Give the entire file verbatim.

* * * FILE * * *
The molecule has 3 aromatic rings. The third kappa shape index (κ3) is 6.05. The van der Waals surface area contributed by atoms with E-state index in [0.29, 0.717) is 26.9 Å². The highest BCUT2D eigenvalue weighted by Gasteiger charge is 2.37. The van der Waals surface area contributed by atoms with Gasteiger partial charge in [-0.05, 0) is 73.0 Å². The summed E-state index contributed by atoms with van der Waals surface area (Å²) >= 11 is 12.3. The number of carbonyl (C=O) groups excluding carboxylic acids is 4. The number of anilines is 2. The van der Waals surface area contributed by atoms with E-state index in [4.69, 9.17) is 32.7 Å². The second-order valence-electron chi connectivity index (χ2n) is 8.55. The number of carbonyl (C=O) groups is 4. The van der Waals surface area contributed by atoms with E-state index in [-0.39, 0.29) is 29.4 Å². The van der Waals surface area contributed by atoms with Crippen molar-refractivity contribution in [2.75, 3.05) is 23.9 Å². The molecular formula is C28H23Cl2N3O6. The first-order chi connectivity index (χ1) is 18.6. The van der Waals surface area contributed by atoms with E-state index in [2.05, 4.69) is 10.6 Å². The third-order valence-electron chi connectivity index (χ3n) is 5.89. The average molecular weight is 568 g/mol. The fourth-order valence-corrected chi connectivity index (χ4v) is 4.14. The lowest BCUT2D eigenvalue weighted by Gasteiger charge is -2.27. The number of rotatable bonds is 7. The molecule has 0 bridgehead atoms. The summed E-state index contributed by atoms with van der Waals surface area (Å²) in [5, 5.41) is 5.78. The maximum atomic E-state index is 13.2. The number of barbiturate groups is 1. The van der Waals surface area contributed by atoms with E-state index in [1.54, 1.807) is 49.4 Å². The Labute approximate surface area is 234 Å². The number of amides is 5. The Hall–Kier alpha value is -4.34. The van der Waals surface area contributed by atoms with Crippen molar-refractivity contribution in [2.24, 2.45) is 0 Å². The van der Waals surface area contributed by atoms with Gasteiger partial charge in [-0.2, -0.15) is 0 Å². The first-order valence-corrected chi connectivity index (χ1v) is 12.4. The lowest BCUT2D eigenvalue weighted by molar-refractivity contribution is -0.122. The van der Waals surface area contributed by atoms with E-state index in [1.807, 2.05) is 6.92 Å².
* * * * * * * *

The molecule has 3 aromatic rings. The third kappa shape index (κ3) is 6.05. The van der Waals surface area contributed by atoms with E-state index in [0.29, 0.717) is 26.9 Å². The highest BCUT2D eigenvalue weighted by Gasteiger charge is 2.37. The van der Waals surface area contributed by atoms with Gasteiger partial charge in [-0.05, 0) is 73.0 Å². The summed E-state index contributed by atoms with van der Waals surface area (Å²) >= 11 is 12.3. The number of carbonyl (C=O) groups excluding carboxylic acids is 4. The number of anilines is 2. The van der Waals surface area contributed by atoms with E-state index in [4.69, 9.17) is 32.7 Å². The second-order valence-electron chi connectivity index (χ2n) is 8.55. The number of carbonyl (C=O) groups is 4. The van der Waals surface area contributed by atoms with E-state index in [-0.39, 0.29) is 29.4 Å². The van der Waals surface area contributed by atoms with Crippen molar-refractivity contribution in [2.75, 3.05) is 23.9 Å². The molecular formula is C28H23Cl2N3O6. The first-order chi connectivity index (χ1) is 18.6. The van der Waals surface area contributed by atoms with E-state index in [2.05, 4.69) is 10.6 Å². The third-order valence-electron chi connectivity index (χ3n) is 5.89. The average molecular weight is 568 g/mol. The fourth-order valence-corrected chi connectivity index (χ4v) is 4.14. The lowest BCUT2D eigenvalue weighted by Gasteiger charge is -2.27. The number of rotatable bonds is 7. The molecule has 0 bridgehead atoms. The summed E-state index contributed by atoms with van der Waals surface area (Å²) in [5, 5.41) is 5.78. The maximum atomic E-state index is 13.2. The number of barbiturate groups is 1. The van der Waals surface area contributed by atoms with E-state index in [1.54, 1.807) is 49.4 Å². The Labute approximate surface area is 234 Å². The number of amides is 5. The Hall–Kier alpha value is -4.34. The van der Waals surface area contributed by atoms with Crippen molar-refractivity contribution in [2.24, 2.45) is 0 Å². The van der Waals surface area contributed by atoms with Gasteiger partial charge in [-0.2, -0.15) is 0 Å². The first-order valence-corrected chi connectivity index (χ1v) is 12.4. The lowest BCUT2D eigenvalue weighted by molar-refractivity contribution is -0.122. The van der Waals surface area contributed by atoms with E-state index in [1.807, 2.05) is 6.92 Å².